The Kingdom of Thailand has a rich and unique history dating back to the early 1200s. Centuries of rule by absolute monarchies, invasions by the Burmese Kingdom, endeavours to fend off European colonialism and internal revolutions demanding greater freedom have all amalgamated to offer the country of Thailand, formerly known as Siam, an eclectic foundation on which modern Thai society has been built.
For four centuries Thailand was ruled by the Ayutthaya Kingdom. The capital city of Ayutthaya was described to be one of the wealthiest and most cosmopolitan cities in the world during the 17th century, gradually turning into a thriving international trade emporium. After the Ayutthaya Kingdom was overthrown by Burmese forces, Thailand came to be ruled by the Thon Buri Kingdom, but it was the reign of the Chakri Kings that moulded modernist ideals in Thai society. Over their decades-long rule the Chakri kings propagated aspects of western culture, appointing western advisors, mandating education for all, and modernising notions of acceptable dress code.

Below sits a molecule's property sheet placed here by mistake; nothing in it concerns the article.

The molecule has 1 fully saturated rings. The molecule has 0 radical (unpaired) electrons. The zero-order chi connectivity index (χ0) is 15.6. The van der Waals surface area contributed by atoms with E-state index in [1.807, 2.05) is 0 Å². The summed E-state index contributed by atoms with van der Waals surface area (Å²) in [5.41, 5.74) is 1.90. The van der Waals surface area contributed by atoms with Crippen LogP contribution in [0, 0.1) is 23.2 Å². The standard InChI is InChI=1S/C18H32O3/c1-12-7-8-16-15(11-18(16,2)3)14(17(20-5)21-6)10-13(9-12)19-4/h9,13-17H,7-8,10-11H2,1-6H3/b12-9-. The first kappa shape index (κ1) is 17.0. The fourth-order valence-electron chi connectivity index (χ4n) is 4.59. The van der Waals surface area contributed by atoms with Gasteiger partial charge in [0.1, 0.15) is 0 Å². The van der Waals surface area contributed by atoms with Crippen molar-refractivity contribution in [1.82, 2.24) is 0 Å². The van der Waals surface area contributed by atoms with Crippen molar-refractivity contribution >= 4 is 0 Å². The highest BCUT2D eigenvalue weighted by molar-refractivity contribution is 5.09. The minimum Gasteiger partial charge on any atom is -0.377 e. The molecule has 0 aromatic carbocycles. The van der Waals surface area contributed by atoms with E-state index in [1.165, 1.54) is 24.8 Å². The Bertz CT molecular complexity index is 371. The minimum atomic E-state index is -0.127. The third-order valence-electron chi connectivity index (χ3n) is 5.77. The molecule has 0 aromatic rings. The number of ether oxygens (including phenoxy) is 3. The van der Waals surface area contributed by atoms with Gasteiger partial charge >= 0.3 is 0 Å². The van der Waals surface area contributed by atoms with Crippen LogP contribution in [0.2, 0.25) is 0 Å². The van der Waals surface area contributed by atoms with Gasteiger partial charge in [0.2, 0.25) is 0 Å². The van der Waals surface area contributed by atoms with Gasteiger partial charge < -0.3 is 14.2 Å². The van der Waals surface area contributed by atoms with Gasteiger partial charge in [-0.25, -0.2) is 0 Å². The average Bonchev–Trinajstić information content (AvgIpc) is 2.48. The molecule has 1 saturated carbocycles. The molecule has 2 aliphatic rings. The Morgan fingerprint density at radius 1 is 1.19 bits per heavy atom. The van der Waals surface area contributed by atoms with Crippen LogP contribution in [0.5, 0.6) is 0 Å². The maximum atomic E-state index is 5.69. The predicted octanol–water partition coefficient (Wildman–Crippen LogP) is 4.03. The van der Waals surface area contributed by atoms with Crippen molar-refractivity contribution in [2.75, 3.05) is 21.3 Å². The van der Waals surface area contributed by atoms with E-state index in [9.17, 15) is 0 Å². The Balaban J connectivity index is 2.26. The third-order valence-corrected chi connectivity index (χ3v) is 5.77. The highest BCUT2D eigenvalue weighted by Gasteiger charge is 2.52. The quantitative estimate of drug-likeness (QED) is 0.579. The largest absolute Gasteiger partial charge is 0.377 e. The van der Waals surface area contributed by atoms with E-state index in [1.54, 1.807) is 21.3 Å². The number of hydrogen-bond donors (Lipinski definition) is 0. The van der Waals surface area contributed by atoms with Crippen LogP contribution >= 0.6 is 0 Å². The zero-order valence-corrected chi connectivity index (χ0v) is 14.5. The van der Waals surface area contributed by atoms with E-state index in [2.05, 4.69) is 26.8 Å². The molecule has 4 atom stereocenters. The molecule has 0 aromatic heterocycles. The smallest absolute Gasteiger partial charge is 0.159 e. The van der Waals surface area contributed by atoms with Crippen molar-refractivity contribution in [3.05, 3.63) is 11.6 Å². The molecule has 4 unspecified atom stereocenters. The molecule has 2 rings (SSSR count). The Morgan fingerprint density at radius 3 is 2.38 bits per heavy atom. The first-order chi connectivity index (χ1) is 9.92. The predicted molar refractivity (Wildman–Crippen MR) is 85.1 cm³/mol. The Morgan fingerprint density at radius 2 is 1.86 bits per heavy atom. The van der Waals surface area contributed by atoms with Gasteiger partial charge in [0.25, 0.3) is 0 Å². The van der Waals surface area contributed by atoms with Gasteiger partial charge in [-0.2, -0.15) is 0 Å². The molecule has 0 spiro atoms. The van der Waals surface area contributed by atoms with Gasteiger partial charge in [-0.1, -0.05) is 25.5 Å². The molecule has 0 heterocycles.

Thailand also came to be the only South East Asian country to not have been colonised by European powers. The rulers of Thailand were able to leverage Thailand’s location and its importance as a trade hub in negotiating terms that would keep Thailand sovereign. Increased interaction with the world started to influence Thai society and in 1932, after centuries of absolute monarchical rule, an internal revolution lead by western educated college students succeeded in changing Thailand into a constitutional monarchy. This paved the way for democracy but didn’t take away any of the respect or reverence that kings in Thailand have historically received, and this way of life has continued in Thailand to this day.
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